"My name is John."
Why is it 「ジョンともうします」? Isn't better to say 「ジョンということです」 or 「名前はジョンです」 at least?
I was looking for a simple ジョンといいます or even just (名前は)ジョンです. apparently ジョンと呼びます is also okay, which seemed strange when i first encountered it.
I never got "moushimasu" in a lesson; it only ever came up in practice. This has happened once or twice before, but I don't remember which specific words it was with. I've also had lessons where halfway through it just starts repeating the same 2 questions over and over again (or even just one question - I once got "It's 9:00" like 10 times in a row, back-to-back). I think something is glitching with however the questions are selected. I'm commenting about it here because I don't know how else to report it.
this is a humility expression. you use this phrase in the introduction yourself when you are introduced to high rank superior, or when you are a speaker, speech to the audience you first meet at a conference or a lecture.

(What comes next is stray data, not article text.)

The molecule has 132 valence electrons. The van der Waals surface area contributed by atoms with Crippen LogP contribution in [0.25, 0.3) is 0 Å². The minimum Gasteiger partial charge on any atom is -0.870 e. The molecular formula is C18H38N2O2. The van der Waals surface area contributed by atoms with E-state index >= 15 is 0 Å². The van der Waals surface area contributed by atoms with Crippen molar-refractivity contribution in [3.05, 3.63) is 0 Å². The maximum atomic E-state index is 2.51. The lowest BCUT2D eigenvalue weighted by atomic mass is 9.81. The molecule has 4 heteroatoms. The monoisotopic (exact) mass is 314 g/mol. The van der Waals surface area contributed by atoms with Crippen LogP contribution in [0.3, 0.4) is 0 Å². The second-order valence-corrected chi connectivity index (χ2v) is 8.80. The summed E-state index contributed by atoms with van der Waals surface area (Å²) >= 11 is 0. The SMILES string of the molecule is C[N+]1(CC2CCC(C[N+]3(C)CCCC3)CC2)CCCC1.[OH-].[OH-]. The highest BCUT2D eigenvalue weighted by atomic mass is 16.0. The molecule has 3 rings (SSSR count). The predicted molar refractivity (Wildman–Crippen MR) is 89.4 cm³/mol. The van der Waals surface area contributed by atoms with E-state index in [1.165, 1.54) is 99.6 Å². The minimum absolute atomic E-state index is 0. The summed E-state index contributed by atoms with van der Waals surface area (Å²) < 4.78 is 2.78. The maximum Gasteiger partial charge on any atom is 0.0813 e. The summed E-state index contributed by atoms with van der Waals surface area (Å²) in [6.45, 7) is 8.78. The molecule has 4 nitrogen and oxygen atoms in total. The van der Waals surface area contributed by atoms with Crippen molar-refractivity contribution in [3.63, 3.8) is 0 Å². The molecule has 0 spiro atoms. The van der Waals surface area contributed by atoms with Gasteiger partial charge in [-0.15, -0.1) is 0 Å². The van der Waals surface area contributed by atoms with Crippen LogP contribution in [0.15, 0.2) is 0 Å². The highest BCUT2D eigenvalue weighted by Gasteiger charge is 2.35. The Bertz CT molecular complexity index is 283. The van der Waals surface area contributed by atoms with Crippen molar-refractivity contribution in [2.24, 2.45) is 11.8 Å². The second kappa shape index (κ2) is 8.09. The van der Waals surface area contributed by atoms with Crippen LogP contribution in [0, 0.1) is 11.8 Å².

If you are introduced to friends of your friend, "ジョンです" or "ジョンといいます" is better to use.
To add to Alcedo's answer, one way that it has been explained to me is that と can ask as a particle that follows a quote, like a name
It would be great to be provided the kanji significance or appelation before giving exercises that uses them. There are often these exercises that just throw kanji without a (kana) exercise before them.
I typed this "ジョンと言います。" and it was marked wrong and corrected to "ジョンといいます。" Is this just a shortcoming? I reported it 11/2/17. Or is there some reason it's incorrect or wrong to use the Kanji here?
That should be accepted. Report it. Some of the kanji isn't in the system yet.
と is not only "also/and." It's also the "quoting particle" in Japanese (among other things). You use it to mark the end of a quote that someone says or a thought someone has. In this case, the phrase <X>ともうします loosely can be translated to, "I am called, 'X'. (note the quotes)
Literalmente uno tiene que adivinar las respuestas, no hay contexto, no hay nada, es muy difícil aprender este idioma así, improvisando.
Maria to iimasu.
My name is Maria.
マリアと申します。(even more polite)
Maria to moushimasu.
My name is Maria.
In the beginning we learned toiimasu but now their telling us to use moushimasu? Explain phase.